The proposals sought to repair and conserve the building using a best practice conservation approach, preserving historical fabric where possible without wholesale renewal to safeguard the buildings future. The works also included the restoration of key historic features which had been lost as a result of ill-informed repairs and alterations, including the hall window.
Unfortunately the building had deteriorated to such an extent that considerable repairs to the original oak frame were necessary including replacement of all the infill panels which had been repaired in hard cement mortar.
The complete renewal of the render infill panels allowed the walls to be insulated with wood fibre board as a suitable material that would maintain breathability.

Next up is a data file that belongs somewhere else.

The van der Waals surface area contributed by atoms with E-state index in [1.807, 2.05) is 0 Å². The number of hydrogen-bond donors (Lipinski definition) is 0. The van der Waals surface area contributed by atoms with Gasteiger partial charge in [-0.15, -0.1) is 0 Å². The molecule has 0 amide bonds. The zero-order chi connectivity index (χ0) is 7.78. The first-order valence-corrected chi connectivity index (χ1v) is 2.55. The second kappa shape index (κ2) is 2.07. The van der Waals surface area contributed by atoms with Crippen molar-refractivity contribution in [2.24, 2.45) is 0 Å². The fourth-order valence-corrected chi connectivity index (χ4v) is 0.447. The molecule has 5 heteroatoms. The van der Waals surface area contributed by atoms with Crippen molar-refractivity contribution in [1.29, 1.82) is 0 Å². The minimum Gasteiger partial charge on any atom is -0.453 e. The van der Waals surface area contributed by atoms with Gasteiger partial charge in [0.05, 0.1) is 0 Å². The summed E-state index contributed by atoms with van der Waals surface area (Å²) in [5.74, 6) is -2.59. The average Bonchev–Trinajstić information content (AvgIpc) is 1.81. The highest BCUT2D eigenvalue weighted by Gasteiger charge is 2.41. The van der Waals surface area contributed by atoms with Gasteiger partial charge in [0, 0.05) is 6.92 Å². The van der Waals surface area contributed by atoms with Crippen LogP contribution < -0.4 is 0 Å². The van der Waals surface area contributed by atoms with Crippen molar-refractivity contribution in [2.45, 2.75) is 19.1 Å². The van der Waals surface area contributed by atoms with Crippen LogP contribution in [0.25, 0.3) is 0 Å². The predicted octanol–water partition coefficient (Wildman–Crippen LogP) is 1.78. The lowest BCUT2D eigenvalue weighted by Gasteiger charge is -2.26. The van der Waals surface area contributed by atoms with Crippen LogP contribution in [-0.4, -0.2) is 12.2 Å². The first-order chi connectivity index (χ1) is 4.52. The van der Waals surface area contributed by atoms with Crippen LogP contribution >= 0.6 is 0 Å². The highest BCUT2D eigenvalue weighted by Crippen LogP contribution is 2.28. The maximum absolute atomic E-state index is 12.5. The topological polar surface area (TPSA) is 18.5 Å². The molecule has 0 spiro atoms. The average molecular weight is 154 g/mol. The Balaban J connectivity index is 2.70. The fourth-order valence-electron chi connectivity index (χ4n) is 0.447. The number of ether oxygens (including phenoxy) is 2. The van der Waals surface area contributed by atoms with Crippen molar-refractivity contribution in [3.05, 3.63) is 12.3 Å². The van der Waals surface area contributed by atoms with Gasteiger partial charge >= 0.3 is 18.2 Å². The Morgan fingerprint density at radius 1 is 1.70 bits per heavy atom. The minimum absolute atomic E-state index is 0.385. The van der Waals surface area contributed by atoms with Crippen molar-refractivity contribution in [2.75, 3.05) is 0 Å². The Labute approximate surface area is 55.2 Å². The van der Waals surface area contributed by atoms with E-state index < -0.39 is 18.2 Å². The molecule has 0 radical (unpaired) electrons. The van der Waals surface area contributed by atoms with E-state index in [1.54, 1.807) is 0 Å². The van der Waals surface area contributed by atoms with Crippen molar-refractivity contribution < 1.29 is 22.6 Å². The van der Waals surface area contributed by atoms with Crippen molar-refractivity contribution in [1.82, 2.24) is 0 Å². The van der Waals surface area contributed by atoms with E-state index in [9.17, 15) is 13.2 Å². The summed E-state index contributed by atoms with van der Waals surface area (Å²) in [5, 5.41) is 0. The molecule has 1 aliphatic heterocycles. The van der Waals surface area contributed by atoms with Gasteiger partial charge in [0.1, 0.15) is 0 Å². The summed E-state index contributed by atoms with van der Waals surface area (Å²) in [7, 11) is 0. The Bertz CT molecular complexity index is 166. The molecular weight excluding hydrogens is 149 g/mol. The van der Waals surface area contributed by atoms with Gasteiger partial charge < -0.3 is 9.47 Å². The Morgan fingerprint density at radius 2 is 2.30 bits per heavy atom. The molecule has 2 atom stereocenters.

It also enabled the existing internal lath and plaster to be retained, and allow the application of lime render on the outside face.
Internally the ground floor alterations included the removal of existing internal partitions within the 19th century lean-to structure to provide an open plan garden room. On the first floor, an existing bedroom was divided to provide an additional bedroom, whilst the landing was reduced to provide a new family bathroom.
A significant part of the repair works included the reinstatement of the former hall window, which had been previously infilled with timber studs and hard render. The decision was to improve natural light to the property and reinstate the integrity of the timber frame and language of the building.